China and the new EU rule represents a huge step forward in the conservation of
of Wildlife: On March 19, 2012, about 60 genetically pure bison were
relocated from a quarantine facility outside Yellowstone National Park to the
Fort Peck Indian Reservation in eastern Montana. Defenders has been a long-time
proponent of restoring Yellowstone bison to their historic home on the Great
Plains. Defenders, through the generous support of their donors, helped the
tribes pay for fencing, purchase additional grazing allotments, and transport
the bison 500 miles to their new home. Defenders members also sent thousands of
letters to state officials, urging them to restore bison to Montana’s tribal
Defense Fund: California's landmark global warming law—the world's first
mandatory limit on greenhouse gas pollution—is crucial to fighting climate
change. After beating back a polluter attack on AB 32 in 2010, EDF is ensuring
California meets its emissions goals through a well-designed cap-and-trade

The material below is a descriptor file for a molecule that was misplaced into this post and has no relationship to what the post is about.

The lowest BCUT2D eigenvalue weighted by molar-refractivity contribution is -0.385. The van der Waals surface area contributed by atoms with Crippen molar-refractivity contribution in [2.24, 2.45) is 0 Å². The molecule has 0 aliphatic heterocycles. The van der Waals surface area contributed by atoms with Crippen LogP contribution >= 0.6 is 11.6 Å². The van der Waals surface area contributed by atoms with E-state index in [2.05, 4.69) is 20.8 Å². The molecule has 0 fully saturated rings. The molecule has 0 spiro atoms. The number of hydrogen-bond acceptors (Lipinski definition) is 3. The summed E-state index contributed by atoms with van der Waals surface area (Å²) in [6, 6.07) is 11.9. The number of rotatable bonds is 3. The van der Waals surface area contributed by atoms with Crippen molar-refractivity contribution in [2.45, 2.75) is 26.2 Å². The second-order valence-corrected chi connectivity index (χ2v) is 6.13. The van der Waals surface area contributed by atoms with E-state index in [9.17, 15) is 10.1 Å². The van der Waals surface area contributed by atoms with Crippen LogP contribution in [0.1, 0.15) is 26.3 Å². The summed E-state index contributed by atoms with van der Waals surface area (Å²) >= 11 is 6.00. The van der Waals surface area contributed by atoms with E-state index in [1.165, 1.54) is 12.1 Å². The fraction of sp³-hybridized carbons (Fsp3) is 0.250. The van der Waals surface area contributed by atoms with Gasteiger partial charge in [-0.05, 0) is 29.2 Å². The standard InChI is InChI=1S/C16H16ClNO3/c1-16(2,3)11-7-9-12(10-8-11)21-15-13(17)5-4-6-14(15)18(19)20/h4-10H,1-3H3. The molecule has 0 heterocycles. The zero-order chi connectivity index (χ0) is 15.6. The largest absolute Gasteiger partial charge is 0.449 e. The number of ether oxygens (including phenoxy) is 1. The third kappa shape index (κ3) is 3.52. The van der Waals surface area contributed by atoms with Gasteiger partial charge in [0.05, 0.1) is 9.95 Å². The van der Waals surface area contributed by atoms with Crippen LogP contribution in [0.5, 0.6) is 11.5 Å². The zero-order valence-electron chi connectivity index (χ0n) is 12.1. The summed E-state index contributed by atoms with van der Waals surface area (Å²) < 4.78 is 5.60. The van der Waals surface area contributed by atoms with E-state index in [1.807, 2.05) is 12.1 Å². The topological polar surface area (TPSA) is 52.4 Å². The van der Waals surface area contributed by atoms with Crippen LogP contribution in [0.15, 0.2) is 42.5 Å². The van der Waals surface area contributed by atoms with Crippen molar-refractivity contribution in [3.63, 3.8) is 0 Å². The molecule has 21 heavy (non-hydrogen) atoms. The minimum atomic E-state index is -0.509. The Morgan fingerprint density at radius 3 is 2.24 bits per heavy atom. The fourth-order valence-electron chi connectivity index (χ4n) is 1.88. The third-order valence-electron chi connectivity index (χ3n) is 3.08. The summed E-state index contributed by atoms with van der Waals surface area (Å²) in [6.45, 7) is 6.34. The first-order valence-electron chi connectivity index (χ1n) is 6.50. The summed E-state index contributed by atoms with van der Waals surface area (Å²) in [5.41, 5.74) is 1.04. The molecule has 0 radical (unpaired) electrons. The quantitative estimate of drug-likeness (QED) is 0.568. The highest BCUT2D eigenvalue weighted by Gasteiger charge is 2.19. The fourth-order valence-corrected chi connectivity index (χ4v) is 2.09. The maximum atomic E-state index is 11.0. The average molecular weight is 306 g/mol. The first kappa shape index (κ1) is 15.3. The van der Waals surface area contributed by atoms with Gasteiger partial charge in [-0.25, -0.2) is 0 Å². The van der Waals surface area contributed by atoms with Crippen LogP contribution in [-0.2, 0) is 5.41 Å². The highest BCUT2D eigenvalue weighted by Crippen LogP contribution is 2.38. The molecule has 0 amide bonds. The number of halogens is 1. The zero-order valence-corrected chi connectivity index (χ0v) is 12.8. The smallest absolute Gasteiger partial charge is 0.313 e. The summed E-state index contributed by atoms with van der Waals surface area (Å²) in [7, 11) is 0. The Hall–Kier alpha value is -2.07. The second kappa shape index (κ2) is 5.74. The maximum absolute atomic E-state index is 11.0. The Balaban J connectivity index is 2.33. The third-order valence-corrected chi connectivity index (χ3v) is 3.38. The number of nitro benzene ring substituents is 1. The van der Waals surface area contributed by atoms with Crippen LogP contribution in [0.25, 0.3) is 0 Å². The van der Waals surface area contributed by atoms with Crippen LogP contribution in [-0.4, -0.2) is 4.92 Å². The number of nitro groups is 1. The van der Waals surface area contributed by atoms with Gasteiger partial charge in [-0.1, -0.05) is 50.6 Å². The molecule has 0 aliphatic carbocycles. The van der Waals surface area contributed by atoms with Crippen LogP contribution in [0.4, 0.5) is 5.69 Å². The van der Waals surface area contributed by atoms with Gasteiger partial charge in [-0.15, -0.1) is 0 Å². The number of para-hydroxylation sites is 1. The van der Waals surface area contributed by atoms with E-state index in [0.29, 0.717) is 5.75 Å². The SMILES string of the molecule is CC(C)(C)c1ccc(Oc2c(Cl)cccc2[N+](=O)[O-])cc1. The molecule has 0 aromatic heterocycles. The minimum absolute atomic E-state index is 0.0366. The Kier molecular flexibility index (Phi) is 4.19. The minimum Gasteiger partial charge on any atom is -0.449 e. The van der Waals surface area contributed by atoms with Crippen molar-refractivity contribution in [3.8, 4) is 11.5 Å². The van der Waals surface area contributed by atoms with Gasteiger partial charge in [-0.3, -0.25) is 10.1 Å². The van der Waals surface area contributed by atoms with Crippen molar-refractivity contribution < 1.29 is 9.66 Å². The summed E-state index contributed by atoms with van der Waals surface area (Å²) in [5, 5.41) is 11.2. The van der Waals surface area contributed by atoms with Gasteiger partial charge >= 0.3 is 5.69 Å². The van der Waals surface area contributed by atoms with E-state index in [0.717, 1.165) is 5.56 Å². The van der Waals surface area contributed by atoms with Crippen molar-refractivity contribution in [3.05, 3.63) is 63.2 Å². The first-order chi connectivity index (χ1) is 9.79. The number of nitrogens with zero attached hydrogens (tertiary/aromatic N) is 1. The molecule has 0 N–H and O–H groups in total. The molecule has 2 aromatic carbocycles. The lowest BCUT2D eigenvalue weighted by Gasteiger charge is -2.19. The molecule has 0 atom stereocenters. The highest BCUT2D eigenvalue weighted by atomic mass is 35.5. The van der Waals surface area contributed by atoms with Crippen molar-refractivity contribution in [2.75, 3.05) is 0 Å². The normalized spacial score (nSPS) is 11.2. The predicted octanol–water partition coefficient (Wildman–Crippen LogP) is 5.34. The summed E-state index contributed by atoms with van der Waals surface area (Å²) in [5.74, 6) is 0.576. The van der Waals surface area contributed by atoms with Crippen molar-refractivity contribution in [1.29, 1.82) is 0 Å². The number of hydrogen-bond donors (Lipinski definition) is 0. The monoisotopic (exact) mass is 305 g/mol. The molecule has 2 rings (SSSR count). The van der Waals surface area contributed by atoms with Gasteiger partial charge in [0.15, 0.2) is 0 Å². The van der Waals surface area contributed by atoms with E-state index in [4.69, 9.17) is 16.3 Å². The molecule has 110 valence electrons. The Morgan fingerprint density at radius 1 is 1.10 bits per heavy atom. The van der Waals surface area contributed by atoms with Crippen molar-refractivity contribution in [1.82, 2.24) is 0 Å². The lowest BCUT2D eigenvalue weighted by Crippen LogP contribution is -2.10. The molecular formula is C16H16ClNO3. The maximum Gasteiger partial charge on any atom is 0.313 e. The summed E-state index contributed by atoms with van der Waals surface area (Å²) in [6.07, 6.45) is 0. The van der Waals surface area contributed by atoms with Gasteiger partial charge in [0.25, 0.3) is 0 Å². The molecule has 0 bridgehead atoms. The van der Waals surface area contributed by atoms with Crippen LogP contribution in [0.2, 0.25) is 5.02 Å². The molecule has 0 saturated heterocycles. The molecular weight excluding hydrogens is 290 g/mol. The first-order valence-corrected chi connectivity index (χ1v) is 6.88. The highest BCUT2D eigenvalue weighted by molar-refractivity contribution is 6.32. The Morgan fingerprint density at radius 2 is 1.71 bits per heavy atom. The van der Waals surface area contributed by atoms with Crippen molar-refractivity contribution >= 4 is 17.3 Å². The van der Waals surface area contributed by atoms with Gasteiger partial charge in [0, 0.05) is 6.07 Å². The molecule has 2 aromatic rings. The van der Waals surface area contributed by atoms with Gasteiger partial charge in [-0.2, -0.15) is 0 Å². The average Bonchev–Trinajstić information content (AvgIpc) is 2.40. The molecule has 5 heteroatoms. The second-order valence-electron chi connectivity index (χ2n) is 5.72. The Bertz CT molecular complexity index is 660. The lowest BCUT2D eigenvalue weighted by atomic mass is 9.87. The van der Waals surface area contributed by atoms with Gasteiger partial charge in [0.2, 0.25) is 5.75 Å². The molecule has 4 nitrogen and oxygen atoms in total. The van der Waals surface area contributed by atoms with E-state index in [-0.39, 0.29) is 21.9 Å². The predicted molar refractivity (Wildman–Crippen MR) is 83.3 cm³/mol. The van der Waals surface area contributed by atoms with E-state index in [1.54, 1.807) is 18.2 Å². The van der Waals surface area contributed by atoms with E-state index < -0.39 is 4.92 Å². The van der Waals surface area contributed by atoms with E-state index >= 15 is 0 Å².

program that was implemented in November 2012.
Conservancy: This summer, the Shooting Star State Trail in southern Minnesota
added five miles on its western end. At 19 miles long, the paved trail offers a
beautiful array of countryside views as it follows the Upper Iowa River, enters
Lake Louise State Park, and continues through open prairie, wetlands and small
patches of woodland. RTC supported similar rail-trail projects around the
country in 2012.
Water Fund: The Clean Water Act turned 40 on October 18, 2012. Clean Water
Fund has played an important role helping implement, enforce and protect the
Clean Water Act. They've stopped illegal pollution by dischargers in dozens of
states, protected local waterways and our drinking water, and helped states and
local governments find new ways to reduce pollution from runoff.
Danskammer coal plant in the Mid-Hudson Valley will be retired and torn down.
The plant was purchased for just $3.5 million through a proceeding with the
U.S. Bankruptcy Court for the Southern District of New York. The plant was
riddled with problems including a recent lawsuit over regional haze pollution
filed by Earthjustice on behalf of the Sierra
Club and National Parks Conservation